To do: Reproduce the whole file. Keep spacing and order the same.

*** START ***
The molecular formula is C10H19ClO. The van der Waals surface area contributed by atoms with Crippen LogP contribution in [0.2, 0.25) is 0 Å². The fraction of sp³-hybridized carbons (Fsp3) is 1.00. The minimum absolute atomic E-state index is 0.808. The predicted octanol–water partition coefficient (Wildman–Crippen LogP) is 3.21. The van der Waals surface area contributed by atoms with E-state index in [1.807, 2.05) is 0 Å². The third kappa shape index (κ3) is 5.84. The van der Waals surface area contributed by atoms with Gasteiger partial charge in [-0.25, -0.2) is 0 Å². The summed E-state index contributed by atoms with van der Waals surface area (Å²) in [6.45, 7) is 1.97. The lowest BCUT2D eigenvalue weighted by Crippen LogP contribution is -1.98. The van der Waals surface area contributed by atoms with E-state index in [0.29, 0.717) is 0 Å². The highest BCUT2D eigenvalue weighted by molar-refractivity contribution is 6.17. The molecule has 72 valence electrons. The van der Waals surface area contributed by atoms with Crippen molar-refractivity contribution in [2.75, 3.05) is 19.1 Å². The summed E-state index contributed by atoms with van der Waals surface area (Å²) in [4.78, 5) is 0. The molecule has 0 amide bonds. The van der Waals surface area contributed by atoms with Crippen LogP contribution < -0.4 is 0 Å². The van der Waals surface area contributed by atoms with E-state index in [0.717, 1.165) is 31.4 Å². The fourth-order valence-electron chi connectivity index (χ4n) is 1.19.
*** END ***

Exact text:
The molecular formula is C10H19ClO. The van der Waals surface area contributed by atoms with Crippen LogP contribution in [0.2, 0.25) is 0 Å². The fraction of sp³-hybridized carbons (Fsp3) is 1.00. The minimum absolute atomic E-state index is 0.808. The predicted octanol–water partition coefficient (Wildman–Crippen LogP) is 3.21. The van der Waals surface area contributed by atoms with E-state index in [1.807, 2.05) is 0 Å². The third kappa shape index (κ3) is 5.84. The van der Waals surface area contributed by atoms with Gasteiger partial charge in [-0.25, -0.2) is 0 Å². The summed E-state index contributed by atoms with van der Waals surface area (Å²) in [6.45, 7) is 1.97. The lowest BCUT2D eigenvalue weighted by Crippen LogP contribution is -1.98. The van der Waals surface area contributed by atoms with E-state index in [0.29, 0.717) is 0 Å². The highest BCUT2D eigenvalue weighted by molar-refractivity contribution is 6.17. The molecule has 72 valence electrons. The van der Waals surface area contributed by atoms with Crippen molar-refractivity contribution in [2.75, 3.05) is 19.1 Å². The summed E-state index contributed by atoms with van der Waals surface area (Å²) in [4.78, 5) is 0. The molecule has 0 amide bonds. The van der Waals surface area contributed by atoms with Crippen LogP contribution < -0.4 is 0 Å². The van der Waals surface area contributed by atoms with E-state index in [0.717, 1.165) is 31.4 Å². The fourth-order valence-electron chi connectivity index (χ4n) is 1.19.